Year of publication
- 2010 (2) (remove)
- Participatory empirical research on water and sanitation demand in central northern Namibia: a method for technology development with a user perspective (2010)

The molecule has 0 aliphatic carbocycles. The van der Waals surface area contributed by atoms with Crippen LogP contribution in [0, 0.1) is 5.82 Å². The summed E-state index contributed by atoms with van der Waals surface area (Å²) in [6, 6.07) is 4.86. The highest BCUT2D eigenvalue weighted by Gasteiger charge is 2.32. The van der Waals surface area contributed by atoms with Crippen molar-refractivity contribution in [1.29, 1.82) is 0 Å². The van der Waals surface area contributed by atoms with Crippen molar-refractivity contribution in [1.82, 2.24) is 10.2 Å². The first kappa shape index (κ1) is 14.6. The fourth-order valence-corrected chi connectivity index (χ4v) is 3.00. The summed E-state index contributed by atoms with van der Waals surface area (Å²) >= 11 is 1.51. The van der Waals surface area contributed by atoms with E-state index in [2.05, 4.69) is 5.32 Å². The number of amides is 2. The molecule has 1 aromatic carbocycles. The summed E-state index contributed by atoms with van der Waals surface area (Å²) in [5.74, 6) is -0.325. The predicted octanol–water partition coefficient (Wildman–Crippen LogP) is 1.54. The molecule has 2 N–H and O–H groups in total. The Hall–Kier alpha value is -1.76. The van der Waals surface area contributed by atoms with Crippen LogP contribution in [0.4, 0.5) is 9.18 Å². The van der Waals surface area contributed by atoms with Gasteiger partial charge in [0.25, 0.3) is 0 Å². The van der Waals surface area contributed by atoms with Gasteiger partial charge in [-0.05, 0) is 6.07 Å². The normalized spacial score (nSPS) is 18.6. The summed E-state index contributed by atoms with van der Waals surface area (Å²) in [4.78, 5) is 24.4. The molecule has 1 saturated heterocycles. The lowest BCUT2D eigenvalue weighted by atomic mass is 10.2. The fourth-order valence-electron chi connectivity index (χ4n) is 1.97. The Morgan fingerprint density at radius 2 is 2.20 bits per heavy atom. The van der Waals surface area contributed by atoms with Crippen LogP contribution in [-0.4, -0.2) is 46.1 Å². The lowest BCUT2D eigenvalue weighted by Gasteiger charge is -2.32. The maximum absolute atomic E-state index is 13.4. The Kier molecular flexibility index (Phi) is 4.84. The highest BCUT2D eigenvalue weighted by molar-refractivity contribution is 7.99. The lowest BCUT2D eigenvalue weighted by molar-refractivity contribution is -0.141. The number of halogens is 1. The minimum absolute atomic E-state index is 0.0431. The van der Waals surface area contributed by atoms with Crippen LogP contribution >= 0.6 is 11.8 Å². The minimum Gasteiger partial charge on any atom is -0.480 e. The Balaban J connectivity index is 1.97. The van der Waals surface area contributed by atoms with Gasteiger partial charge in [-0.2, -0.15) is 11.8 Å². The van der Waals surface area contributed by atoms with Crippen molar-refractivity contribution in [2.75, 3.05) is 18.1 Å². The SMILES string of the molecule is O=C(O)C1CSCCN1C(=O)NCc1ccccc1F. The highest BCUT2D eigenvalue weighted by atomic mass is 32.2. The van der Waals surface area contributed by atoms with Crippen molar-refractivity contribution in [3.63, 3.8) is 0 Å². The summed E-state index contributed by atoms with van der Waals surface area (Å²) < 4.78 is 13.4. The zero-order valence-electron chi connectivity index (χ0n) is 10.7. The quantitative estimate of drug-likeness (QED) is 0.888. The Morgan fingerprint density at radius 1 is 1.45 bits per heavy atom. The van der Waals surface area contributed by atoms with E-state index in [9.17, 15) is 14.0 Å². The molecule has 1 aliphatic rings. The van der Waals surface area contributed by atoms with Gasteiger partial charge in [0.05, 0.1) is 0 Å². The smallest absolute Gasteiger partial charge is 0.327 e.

- Improvements in water infrastructure in developing countries are of major importance for achieving access to clean water. CuveWaters, a research based IWRM project, currently underway in Namibia, is testing different technical options to de-centralise water supply and upgrade sanitation. The Cuvelai Basin is affected by highly variable precipitation, mostly saline groundwater and a lack of perennial rivers. Water management is characterised by strong dependency on a water pipeline. Finding ways to improve the situation calls for a good grasp of the local situation regarding water utilisation patterns. Technologically sophisticated concepts can easily clash with users’ socio-cultural needs and everyday behaviour as well as their understanding of planning and maintenance. A demand-responsive approach has therefore been developed. It combines a qualitative socio-empirical perspective with participatory planning. This paper discusses method development, empirical application and results. The approaches aim is to support mutual learning as a basis for a sustainable change process.